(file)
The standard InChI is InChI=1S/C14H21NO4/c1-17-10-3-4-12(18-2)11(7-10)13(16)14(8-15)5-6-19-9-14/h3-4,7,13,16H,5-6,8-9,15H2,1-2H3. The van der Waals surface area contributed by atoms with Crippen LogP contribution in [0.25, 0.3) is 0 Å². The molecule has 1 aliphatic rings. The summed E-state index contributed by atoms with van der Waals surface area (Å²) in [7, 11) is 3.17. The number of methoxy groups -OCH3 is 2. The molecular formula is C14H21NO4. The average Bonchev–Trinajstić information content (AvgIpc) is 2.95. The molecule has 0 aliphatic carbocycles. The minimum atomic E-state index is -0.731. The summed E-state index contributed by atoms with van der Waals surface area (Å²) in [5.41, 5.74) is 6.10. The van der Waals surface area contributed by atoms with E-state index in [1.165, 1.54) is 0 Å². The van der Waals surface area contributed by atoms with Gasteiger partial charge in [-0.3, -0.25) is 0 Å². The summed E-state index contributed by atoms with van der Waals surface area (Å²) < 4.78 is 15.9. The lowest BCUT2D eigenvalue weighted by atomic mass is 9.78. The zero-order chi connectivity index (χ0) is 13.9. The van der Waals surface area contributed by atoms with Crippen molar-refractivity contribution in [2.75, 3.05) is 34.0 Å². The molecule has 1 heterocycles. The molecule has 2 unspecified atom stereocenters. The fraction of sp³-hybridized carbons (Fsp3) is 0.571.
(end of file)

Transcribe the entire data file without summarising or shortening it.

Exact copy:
The standard InChI is InChI=1S/C14H21NO4/c1-17-10-3-4-12(18-2)11(7-10)13(16)14(8-15)5-6-19-9-14/h3-4,7,13,16H,5-6,8-9,15H2,1-2H3. The van der Waals surface area contributed by atoms with Crippen LogP contribution in [0.25, 0.3) is 0 Å². The molecule has 1 aliphatic rings. The summed E-state index contributed by atoms with van der Waals surface area (Å²) in [7, 11) is 3.17. The number of methoxy groups -OCH3 is 2. The molecular formula is C14H21NO4. The average Bonchev–Trinajstić information content (AvgIpc) is 2.95. The molecule has 0 aliphatic carbocycles. The minimum atomic E-state index is -0.731. The summed E-state index contributed by atoms with van der Waals surface area (Å²) in [5.41, 5.74) is 6.10. The van der Waals surface area contributed by atoms with E-state index in [1.165, 1.54) is 0 Å². The van der Waals surface area contributed by atoms with Gasteiger partial charge in [-0.3, -0.25) is 0 Å². The summed E-state index contributed by atoms with van der Waals surface area (Å²) < 4.78 is 15.9. The lowest BCUT2D eigenvalue weighted by atomic mass is 9.78. The zero-order chi connectivity index (χ0) is 13.9. The van der Waals surface area contributed by atoms with Crippen molar-refractivity contribution in [2.75, 3.05) is 34.0 Å². The molecule has 1 heterocycles. The molecule has 2 unspecified atom stereocenters. The fraction of sp³-hybridized carbons (Fsp3) is 0.571.